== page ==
Trading and mining giant Glencore raised $10bn when it floated in May in London and Hong Kong, valuing the company at $60bn. The company has extensive interests in the Democratic Republic of Congo (DRC) and Zambia. It controls around half of the world’s freely traded copper market (i.e. excluding sales by integrated producers and direct sales to industrial consumers).
Dodd-Frank Act becomes law
In July, the Dodd-Frank Act was passed into law. In addition to the implementation of new financial regulations, the Act contains provisions relating to the disclosure of mineral traceability. The aim is to introduce a stricter regime for the prevention of the sale of conflict minerals than that of, for example, the voluntary Kimberley Process, which followed in the wake of concerns about African diamonds funding conflict.
In September, Liberia shipped its first iron ore exports since the civil war. AcelorMittal reached a $1bn agreement with the country back in 2005, a figure subsequently renegotiated up to $1.5bn. The company had to construct a 250km railway from mine to port. The country had been one of the five largest iron-ore exporters before the war.
According to company founder Lakshmi Mittal, who attended a ceremony to mark the occasion, investors have ploughed $16bn into the country in the last five years. His company shipped around 1.2-1.3mt in 2011, rising to 4mt in 2012 – with an even greater capacity in the years to come. Indian miner Vedanta also invested in Liberia in 2011, buying a 51% in a local firm for $90m.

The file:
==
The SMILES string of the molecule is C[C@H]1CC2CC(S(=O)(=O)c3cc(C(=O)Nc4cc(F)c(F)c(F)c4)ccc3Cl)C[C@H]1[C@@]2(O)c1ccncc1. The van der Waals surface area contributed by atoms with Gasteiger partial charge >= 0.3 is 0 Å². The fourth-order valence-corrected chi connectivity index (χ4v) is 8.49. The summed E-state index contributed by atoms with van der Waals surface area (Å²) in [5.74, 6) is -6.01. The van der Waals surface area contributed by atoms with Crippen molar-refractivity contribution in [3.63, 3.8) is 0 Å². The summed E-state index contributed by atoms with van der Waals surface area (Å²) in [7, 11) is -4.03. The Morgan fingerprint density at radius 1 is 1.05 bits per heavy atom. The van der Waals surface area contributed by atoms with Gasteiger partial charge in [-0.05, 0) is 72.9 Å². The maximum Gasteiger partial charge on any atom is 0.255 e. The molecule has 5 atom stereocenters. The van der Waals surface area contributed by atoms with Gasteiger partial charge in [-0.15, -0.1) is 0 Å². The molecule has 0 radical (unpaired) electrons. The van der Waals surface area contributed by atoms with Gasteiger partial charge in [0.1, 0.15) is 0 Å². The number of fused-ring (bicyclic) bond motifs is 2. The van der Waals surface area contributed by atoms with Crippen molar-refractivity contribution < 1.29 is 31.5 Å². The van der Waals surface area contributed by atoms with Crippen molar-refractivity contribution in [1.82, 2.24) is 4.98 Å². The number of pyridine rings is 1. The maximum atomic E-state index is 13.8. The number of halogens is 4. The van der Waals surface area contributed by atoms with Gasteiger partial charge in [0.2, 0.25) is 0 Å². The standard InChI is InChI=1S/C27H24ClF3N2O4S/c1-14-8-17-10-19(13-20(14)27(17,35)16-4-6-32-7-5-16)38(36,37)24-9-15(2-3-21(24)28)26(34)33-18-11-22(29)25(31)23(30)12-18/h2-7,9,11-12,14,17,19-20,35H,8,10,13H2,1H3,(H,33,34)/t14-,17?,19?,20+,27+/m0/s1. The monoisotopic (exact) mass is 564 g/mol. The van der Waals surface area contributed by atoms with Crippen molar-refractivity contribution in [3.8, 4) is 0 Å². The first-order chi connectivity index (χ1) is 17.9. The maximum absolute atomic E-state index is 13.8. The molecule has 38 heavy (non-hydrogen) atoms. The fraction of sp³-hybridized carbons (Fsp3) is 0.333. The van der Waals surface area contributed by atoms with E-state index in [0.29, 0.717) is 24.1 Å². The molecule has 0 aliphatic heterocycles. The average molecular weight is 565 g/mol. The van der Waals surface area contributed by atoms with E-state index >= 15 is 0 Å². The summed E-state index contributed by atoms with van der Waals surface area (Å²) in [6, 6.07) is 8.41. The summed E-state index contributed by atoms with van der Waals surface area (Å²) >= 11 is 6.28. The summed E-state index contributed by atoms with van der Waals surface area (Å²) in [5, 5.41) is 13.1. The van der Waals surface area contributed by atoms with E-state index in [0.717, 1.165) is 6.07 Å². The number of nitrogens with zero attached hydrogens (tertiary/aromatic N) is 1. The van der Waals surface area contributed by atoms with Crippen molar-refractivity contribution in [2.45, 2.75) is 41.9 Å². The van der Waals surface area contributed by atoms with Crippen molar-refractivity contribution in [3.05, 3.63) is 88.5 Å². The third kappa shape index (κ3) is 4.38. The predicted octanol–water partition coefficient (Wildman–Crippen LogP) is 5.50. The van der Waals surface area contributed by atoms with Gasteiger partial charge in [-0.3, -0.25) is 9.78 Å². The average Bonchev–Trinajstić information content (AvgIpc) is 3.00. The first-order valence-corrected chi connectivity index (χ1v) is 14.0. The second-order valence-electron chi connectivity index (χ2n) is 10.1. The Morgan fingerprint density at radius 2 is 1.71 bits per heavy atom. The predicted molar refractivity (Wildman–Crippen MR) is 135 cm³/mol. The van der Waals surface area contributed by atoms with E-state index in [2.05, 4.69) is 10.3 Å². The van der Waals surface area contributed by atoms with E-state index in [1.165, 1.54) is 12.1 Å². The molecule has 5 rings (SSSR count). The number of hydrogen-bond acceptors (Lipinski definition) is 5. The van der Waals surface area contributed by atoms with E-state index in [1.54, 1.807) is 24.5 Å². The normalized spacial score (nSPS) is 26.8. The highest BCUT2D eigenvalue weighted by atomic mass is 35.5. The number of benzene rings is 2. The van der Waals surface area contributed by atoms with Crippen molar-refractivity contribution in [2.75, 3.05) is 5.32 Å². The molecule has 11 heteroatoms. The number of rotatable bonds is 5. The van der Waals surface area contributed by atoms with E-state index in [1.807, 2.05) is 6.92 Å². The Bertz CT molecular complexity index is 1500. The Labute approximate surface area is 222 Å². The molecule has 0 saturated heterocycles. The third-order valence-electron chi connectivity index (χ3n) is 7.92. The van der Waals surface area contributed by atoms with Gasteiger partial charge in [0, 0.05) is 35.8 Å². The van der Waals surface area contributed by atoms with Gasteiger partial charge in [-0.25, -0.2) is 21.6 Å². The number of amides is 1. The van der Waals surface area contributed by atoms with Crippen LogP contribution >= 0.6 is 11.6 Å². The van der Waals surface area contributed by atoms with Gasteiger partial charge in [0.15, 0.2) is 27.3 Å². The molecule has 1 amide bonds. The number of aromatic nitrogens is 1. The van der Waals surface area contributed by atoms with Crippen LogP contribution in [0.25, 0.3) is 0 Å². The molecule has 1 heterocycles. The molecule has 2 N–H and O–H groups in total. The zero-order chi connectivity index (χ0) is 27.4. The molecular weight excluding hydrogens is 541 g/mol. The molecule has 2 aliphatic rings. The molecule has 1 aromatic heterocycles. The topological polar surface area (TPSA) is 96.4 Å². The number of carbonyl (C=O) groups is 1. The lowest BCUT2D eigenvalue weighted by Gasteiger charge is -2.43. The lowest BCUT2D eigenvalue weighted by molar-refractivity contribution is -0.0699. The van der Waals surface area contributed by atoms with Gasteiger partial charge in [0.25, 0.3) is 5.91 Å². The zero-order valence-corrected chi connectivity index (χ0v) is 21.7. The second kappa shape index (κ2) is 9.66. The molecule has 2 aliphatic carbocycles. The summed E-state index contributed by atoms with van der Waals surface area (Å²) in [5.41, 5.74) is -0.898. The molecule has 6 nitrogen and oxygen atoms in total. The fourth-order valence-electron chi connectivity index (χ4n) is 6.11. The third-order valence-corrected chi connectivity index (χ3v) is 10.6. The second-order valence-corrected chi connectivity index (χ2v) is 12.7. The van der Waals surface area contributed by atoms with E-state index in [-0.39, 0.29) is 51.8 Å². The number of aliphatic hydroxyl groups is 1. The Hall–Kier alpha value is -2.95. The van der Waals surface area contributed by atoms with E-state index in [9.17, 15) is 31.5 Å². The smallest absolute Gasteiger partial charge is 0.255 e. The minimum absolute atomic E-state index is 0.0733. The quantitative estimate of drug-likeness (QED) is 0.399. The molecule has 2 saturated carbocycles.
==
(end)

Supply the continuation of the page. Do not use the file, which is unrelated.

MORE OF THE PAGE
The pursuit of iron ore and coal projects, motivated by the rapidly escalating demand for steel in the rapidly growing Asian nations, especially China, has led to a number of moves by the biggest players.
Rio Tinto and Vale, who are developing separate parts of the vast Simandou iron ore project in Guinea, announced plans to invest a combined $1.8bn into this deposit alone. As recently reported in African Business, the country is seeing billions in investment flows pouring in as the West African iron ore renaissance gathers momentum.
The takeover of African coal miner Riversdale by Rio Tinto, following a bid the previous December, was successfully concluded in April. Rio paid $2bn for a 50% interest in the firm; by June it owned more than 99% of the company. Riversdale has substantial coking coal assets in Benga, Mozambique.
Brazilian iron ore giant Vale owns the majority stake in the neighbouring Moatize coal project. The exceptional deposits there as well as their ready proximity to markets in China and India have led to a boom there.
Last year saw the introduction of new mining codes in Guinea and Angola. Guinea’s new code, which came into effect in September, granted the state an automatic 15% stake with the right to purchase an additional 20%. The new codes are both designed to improve transparency and lead to an increase first in exploration and then investment in extraction.
Ghana, Nigeria and South Africa have also been revising their mining codes and tax regimes. Zambia enjoyed the faster growth rate in the sector, 15.7% whilst in Namibia the sector shrank by 45%.
On the whole, the year was a positive one for Africa as investors’ appetite for Africa projects grew and resilient, if volatile, prices remained well above cash costs – allowing production to continue to expand.